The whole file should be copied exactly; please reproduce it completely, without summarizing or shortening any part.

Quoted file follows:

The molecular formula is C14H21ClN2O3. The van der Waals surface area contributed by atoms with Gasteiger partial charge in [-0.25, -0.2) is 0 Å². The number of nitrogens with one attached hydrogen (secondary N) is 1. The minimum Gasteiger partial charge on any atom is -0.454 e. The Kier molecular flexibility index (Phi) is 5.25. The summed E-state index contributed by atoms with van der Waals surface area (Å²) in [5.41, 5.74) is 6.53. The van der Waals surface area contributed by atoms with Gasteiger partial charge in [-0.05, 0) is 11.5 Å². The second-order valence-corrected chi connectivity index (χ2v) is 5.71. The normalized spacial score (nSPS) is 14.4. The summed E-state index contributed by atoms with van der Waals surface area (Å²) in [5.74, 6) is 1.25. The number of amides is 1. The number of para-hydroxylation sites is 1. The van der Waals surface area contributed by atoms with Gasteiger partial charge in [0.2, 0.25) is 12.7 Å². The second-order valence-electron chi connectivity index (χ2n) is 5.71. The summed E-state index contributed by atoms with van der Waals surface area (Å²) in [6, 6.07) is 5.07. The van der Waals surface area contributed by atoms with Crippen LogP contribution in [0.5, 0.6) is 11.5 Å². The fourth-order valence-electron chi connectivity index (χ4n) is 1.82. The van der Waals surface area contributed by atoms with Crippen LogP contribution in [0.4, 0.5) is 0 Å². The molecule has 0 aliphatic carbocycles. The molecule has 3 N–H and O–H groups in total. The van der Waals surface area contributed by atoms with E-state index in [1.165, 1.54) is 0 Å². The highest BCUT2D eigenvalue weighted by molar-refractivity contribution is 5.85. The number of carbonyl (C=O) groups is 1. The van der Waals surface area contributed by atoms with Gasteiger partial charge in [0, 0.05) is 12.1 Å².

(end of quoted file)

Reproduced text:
The molecular formula is C14H21ClN2O3. The van der Waals surface area contributed by atoms with Gasteiger partial charge in [-0.25, -0.2) is 0 Å². The number of nitrogens with one attached hydrogen (secondary N) is 1. The minimum Gasteiger partial charge on any atom is -0.454 e. The Kier molecular flexibility index (Phi) is 5.25. The summed E-state index contributed by atoms with van der Waals surface area (Å²) in [5.41, 5.74) is 6.53. The van der Waals surface area contributed by atoms with Gasteiger partial charge in [-0.05, 0) is 11.5 Å². The second-order valence-corrected chi connectivity index (χ2v) is 5.71. The normalized spacial score (nSPS) is 14.4. The summed E-state index contributed by atoms with van der Waals surface area (Å²) in [5.74, 6) is 1.25. The number of amides is 1. The number of para-hydroxylation sites is 1. The van der Waals surface area contributed by atoms with Gasteiger partial charge in [0.2, 0.25) is 12.7 Å². The second-order valence-electron chi connectivity index (χ2n) is 5.71. The summed E-state index contributed by atoms with van der Waals surface area (Å²) in [6, 6.07) is 5.07. The van der Waals surface area contributed by atoms with Crippen LogP contribution in [0.5, 0.6) is 11.5 Å². The fourth-order valence-electron chi connectivity index (χ4n) is 1.82. The van der Waals surface area contributed by atoms with Crippen LogP contribution in [0.4, 0.5) is 0 Å². The molecule has 0 aliphatic carbocycles. The molecule has 3 N–H and O–H groups in total. The van der Waals surface area contributed by atoms with E-state index in [1.165, 1.54) is 0 Å². The highest BCUT2D eigenvalue weighted by molar-refractivity contribution is 5.85. The number of carbonyl (C=O) groups is 1. The van der Waals surface area contributed by atoms with Gasteiger partial charge in [0, 0.05) is 12.1 Å².